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Newsletter | Summer 2023

Looking back and moving forward!

When I reflect on the American Population Panel's milestones, one word comes to mind: Wow! With many new projects in different stages of development, the APP has seen considerable growth as a research tool. It has also provided more and more opportunities for panel members to take part in a variety of research studies.

In this past year, some of our study topics have inquired about fatherhood in America, connected panel members with Congressional representatives, and measured the social dynamics of adult single life. The surveys we develop continue to investigate a broad mix of life experiences that are unique to our American-focused panel.

Thank you for the enthusiasm you've shown in participating in our studies. We appreciate each of you! And we look forward to reaching (and celebrating) many more milestones ahead.

Jenifer Hoffman, APP Program Director

APP round-up: Making a difference

Researchers from different fields have gained new insights into their work by surveying APP members. Each APP survey has its own unique set of criteria and questions that help researchers learn more about the attitudes and behaviors of a particular target audience. On the flip side, the APP provides members with opportunities to share their opinions on a variety of topics, while giving voice to the experiences of everyday Americans. Below are a few examples highlighting APP-related research.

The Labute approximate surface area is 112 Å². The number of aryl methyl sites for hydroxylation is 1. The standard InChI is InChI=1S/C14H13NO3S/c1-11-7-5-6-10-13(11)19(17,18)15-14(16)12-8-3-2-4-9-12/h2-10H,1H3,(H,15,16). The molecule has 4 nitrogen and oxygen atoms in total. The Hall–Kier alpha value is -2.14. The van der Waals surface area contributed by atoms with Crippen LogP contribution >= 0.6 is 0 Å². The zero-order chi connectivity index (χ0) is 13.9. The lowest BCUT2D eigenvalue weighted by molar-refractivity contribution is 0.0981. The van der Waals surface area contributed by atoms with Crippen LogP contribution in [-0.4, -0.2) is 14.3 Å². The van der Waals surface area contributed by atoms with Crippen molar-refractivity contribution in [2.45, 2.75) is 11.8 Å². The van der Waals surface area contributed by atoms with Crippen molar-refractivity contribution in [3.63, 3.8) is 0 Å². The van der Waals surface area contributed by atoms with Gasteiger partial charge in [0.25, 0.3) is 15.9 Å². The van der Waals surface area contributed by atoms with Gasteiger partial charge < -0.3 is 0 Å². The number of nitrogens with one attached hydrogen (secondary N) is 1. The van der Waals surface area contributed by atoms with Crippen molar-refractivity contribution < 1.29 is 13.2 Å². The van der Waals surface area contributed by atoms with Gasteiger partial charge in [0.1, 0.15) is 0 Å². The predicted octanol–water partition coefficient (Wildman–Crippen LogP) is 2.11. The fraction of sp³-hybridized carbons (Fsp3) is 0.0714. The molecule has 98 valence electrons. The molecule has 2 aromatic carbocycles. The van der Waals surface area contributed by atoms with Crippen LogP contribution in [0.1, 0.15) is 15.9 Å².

Central Ohio residents share their input while Leaders Listen

MORPC: Leaders Listen Series

The Leaders Listen Series is a set of short surveys produced by the Mid-Ohio Regional Planning Commission (MORPC). The series periodically invites Central Ohio APP members to share their input on programs, services, projects, and initiatives that help improve the quality of life. The first survey in this series, co-sponsored by The Columbus Dispatch, asked Central Ohio residents about transportation related experiences and services in the region. Results from the survey, which included both APP members and non-members, found

Regional commuting
90% of respondents said passenger rail would be moderately to extremely helpful.

56% find it inconvenient to walk to work. Additionally, 44% find it inconvenient to walk for errands.